Lipid Biochemistry

960 Words 4 Pages
Lipids are fatty acids and their derivatives, and substances related biosynthetically or functionally to these compounds. Lipids are diverse group of organic compounds including fats, oils, hormones, and certain components of membranes that are grouped together and mainly amphipathic. The variation in head groups and aliphatic chains allows the presence of more than 1000 different lipid species in any eukaryotic cell. Different types of lipid include Phospholipids, Sphingolipids and Cholesterol. Lipid plays a role in many functions of the cell such as the signaling and the conversion of energy, membrane fluidity and compartmentalization of cellular organelles. The movement of lipids from their sites of synthesis to definitive intracellular …show more content…
At the endosomes, kinases and phosphatases produces and hydrolyses specific phosphoinositides which identify endocytic membranes and allow them to recruit proteins from the cytosol that are involved in vesicle trafficking and other aspects of cellular homeostasis. Lipid mediators of signaling and recognition processes work through specific protein–lipid interactions, the levels of these signaling molecules are extremely small compared with the levels of bulk membrane …show more content…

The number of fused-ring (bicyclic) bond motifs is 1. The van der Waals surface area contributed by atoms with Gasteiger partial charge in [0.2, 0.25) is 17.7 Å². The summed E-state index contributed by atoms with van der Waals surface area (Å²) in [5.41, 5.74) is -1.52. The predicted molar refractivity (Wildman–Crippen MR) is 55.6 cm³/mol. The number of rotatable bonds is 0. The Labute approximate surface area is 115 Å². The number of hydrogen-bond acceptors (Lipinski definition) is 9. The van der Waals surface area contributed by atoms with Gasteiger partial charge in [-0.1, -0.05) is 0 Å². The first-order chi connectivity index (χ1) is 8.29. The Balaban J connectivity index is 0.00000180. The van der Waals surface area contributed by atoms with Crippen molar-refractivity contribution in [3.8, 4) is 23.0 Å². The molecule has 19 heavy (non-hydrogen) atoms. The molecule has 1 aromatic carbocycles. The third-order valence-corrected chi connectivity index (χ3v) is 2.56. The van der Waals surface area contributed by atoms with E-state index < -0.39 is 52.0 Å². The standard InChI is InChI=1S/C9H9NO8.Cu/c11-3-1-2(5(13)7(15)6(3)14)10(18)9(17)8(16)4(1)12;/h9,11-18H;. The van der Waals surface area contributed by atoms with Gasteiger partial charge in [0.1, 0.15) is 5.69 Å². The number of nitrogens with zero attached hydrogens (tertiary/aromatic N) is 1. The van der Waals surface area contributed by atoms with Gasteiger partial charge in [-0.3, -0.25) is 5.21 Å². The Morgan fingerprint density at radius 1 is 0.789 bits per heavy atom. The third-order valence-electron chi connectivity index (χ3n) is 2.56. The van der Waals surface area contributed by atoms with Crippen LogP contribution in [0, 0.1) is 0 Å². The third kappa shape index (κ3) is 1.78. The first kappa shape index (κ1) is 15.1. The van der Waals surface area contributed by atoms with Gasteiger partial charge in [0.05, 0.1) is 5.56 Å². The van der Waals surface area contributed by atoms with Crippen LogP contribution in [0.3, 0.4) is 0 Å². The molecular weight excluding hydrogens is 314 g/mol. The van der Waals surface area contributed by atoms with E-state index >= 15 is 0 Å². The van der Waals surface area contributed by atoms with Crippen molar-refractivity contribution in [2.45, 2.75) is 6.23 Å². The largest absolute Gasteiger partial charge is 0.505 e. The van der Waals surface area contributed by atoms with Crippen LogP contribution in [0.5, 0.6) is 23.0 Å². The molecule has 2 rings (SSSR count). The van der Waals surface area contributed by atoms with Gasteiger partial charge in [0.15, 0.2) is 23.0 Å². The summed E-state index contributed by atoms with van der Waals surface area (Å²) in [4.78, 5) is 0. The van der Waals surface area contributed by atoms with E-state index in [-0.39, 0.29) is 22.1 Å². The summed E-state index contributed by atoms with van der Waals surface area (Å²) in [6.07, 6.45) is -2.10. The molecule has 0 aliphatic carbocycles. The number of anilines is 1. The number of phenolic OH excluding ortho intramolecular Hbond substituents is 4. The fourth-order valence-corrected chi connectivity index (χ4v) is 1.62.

Lipid transport between organelles to maintain their unique lipid compositions must be specific. The plasma membrane, endosomes and lysosomes rely completely on lipid transport from the organelles which actively synthesize lipids. Lipid transport can occur by various mechanisms (Fig.1a). First, lateral diffusion of lipids through membrane continuities, such as those that exist between the ER and the outer and inner nuclear membrane. Next, vesicular transport to the Golgi, the plasma membrane and endosomes, which is the major membrane transport pathway between cellular organelles in the secretory and endocytic pathways; through the budding and fusion of membrane vesicles. The uptake of fluorescent sphingolipid and phosphotidylcholine analogues in mammalian cells proceeds by various endocytic pathways. However, arresting vesicle traffic using metabolic poisons/genetic mutations does not affect the transport of emerging glycerophospholipids and cholesterol between membranes; transport of these lipids might be occurring through contact sites and by lipid transfer proteins. The contact sites could form restricted regions of lipid and protein diffusion within a given bilayer, and regions of transport protein diffusion between donor and acceptor membranes. Protein and lipid assemblies on donor and acceptor membranes as significant recognition components for

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